Strategy•Mar 16, 2020
Make Agile Stick: Planning for the People Factors of an Agile Transformation
What happens when an Agile transformation fails?Most likely, the business won’t have to totally start over. However, a failed transformation does lead to confusion and frustration for your teams. Teams will be using different processes, project plans will be inconsistently formed, and everyone will be using different terminology to talk about the same things. If your Agile transformation fails—that is, if your people do not move to a new way of doing business—then you may be left with a mess. But there is a way to plan from the beginning to avoid some of the pitfalls that can lead to failure.
Any type of transformational change requires a thorough, people-first approach in order to realize a return. So, what does that mean? Moving to Agile requires more than a single process change or directive—it involves redesigning processes, toolsets, dictionaries, and day-to-day activities. Your vision for the future Agile state will be customized for your business, so it must be thorough. Furthermore, the goal of your plan is to change individual behaviors. Doing so necessitates a detailed understanding of their day-to-day functions, motivations, and hesitations. In short, changing behavior is a people-centric activity.
Although there is no one-size-fits-all approach for moving to an Agile model successfully, there is a reliable framework you can tailor to your specific needs. The key factors to keep in mind are a focus on being thorough and people-first.
Using a People-First Approach to Drive Agile Adoption
1. Align Sponsors Behind a Case for Change
The first people who need to be involved in driving an Agile transformation are the executive sponsors accountable for its success. Getting busy executives engaged and aligned requires a clear reason for the transformation. You must ask and answer the question, “Why do we want to adopt Agile?” The answer to this question becomes your case for change—the rationale for adopting Agile that will inform the rest of your efforts.
The case for change may include reducing time to market, increasing project predictability, increasing client satisfaction, or reducing defect resolution time. Whatever your reason for switching to Agile is, be sure to define this and communicate it from the beginning. Engaging executive sponsors early on allows you to identify project champions. Once the case for change is defined and a compelling value add communicated, those impacted by the change (including those who aren’t on board from the beginning) will be more willing to adopt Agile. A sample case for change is illustrated below.
SAMPLE CASE FOR CHANGE
2. Conduct Stakeholder Analysis
Once the case for change is defined and executive sponsors are identified, it’s time to conduct a stakeholder analysis. According to McKinsey, change programs are 30% more likely to stick when relevant stakeholders are invested. Therefore, it’s critical to assess early on who will be impacted and how the change will affect them. Although the clear stakeholders are those who will be directly affected by the change (software engineers, testers, and product managers), a wider view of your organization will identify others who will need to adapt to Agile practices. Taking an enterprise-wide view of stakeholders helps proactively identify any potential surprises that could derail a major transformation part-way through.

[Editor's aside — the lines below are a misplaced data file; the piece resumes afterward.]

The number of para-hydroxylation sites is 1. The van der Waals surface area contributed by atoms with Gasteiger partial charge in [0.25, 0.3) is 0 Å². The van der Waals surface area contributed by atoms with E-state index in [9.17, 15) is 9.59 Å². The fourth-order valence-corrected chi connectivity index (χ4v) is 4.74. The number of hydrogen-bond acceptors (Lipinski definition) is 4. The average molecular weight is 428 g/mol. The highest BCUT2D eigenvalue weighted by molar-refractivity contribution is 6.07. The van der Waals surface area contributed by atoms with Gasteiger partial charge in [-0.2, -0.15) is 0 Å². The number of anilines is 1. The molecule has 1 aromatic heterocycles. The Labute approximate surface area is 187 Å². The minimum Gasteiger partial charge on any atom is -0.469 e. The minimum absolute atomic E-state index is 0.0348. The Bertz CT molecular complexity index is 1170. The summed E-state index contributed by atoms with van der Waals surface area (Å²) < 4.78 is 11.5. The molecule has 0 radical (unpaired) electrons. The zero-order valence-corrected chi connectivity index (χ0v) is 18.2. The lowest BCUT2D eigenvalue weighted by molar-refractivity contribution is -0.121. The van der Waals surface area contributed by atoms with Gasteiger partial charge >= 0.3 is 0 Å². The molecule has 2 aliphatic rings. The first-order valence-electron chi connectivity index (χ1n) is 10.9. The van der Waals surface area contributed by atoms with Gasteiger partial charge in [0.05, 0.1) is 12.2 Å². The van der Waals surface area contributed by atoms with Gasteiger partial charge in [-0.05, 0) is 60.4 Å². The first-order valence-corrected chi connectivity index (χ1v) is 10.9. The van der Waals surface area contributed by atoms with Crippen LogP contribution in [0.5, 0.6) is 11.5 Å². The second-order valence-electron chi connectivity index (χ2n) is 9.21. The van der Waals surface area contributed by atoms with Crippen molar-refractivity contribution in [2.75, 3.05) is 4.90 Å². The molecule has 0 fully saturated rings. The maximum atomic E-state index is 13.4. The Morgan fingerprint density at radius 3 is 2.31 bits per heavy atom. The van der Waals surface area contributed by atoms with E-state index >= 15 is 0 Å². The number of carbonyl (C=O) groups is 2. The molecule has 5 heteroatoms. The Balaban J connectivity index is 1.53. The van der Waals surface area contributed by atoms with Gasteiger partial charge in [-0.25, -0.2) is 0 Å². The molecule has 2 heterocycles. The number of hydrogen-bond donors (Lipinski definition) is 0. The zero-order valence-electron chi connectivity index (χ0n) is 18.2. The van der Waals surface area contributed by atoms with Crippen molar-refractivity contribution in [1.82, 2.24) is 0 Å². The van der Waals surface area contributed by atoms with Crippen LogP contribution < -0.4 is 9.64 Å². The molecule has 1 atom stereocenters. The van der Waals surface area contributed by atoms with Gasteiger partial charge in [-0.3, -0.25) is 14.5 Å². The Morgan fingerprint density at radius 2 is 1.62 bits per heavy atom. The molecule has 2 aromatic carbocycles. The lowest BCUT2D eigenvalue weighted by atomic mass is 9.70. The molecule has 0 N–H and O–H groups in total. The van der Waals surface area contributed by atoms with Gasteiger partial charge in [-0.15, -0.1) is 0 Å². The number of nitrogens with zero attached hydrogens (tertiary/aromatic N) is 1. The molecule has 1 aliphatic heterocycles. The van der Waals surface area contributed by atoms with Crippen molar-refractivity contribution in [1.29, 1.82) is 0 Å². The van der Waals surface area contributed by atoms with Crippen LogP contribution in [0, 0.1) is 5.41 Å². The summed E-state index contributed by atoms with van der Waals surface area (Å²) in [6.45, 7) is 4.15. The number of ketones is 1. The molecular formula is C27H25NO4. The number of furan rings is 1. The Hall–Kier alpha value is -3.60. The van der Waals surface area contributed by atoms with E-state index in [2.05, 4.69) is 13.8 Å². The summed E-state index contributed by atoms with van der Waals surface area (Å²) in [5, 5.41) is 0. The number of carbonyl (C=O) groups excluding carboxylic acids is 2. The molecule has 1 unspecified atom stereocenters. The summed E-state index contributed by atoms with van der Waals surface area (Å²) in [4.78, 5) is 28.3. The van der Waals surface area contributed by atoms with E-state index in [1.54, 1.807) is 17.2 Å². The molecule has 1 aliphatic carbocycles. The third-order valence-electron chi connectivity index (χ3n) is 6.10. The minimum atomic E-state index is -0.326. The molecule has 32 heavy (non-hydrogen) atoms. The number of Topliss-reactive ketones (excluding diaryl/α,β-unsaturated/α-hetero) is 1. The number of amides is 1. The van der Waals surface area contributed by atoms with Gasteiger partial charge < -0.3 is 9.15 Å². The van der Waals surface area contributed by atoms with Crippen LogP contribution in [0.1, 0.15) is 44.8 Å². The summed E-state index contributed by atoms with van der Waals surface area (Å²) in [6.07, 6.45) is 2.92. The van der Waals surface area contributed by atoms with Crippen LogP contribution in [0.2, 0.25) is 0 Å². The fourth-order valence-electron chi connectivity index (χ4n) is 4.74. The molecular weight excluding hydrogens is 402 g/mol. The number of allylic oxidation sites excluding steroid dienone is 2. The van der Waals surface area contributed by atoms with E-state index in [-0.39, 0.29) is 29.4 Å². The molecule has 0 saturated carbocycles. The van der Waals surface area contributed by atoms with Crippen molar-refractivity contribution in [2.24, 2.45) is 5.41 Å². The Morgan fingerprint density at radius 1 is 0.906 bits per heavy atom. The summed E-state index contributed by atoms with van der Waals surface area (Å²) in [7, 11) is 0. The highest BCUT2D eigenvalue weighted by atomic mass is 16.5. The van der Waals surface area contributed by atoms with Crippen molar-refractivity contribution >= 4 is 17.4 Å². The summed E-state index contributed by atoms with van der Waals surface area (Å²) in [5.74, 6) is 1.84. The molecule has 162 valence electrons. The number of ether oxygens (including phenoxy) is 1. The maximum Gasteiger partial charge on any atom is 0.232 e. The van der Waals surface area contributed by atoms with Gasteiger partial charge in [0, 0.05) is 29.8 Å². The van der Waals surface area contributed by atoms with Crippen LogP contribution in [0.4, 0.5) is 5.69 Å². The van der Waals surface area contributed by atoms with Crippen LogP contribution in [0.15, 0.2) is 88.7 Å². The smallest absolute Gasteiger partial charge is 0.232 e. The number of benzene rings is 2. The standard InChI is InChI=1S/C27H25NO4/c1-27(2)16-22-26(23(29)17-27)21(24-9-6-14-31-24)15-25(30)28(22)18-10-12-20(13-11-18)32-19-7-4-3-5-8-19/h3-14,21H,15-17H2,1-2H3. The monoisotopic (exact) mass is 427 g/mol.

After relevant stakeholders have been defined, conduct assessments to gauge the impact on their teams and their likely reactions to the change. Also identify specific employees who could be ‘blockers’ or ‘champions’ for the transformation. It is critical to bring both groups into the fold—blockers will highlight areas that need to be addressed, while champions will communicate critical benefits and other key messages. Taking the time to understand exactly what behaviors will support the transformation and how each group of stakeholders will perceive them is the foundation of a transformation strategy that maximizes adoption and minimizes resistance. From here, you will need to develop a specific plan to help each stakeholder group perform at their best in an Agile framework.
3. Establish Impact/Drive Adoption
You have now communicated your case for change, identified relevant stakeholders, and discovered the behaviors that need to take place for your organization to have a successful Agile implementation. The question becomes, how do we get from assessment and alignment to implementation?
The simple fact is that each transformation plan is different because each one must account for specific cultural and operational factors unique to a single company. Your plan will incorporate communications, trainings, documentation, incentives, and consequences that all aim to move the needle on successful adoption by preparing each individual for the new ways of working. What exactly those trainings cover, which processes must be documented, and how target behaviors are incentivized all depend on your organization as it stands today and the vision for where you want to go.
Moving to the Future
Transitioning to Agile is a big task because it involves convincing an entire organization, sometimes hundreds of people, to change their behavior. Some people will be excited, and some will be hesitant. The key is to understand their motivations and ensure your plan makes the journey from the present to the future as clear as possible. It is a big task, but we are here to help. Credera’s combination of operational experience, broad technology skills, and people-first design principles can be your secret weapon.
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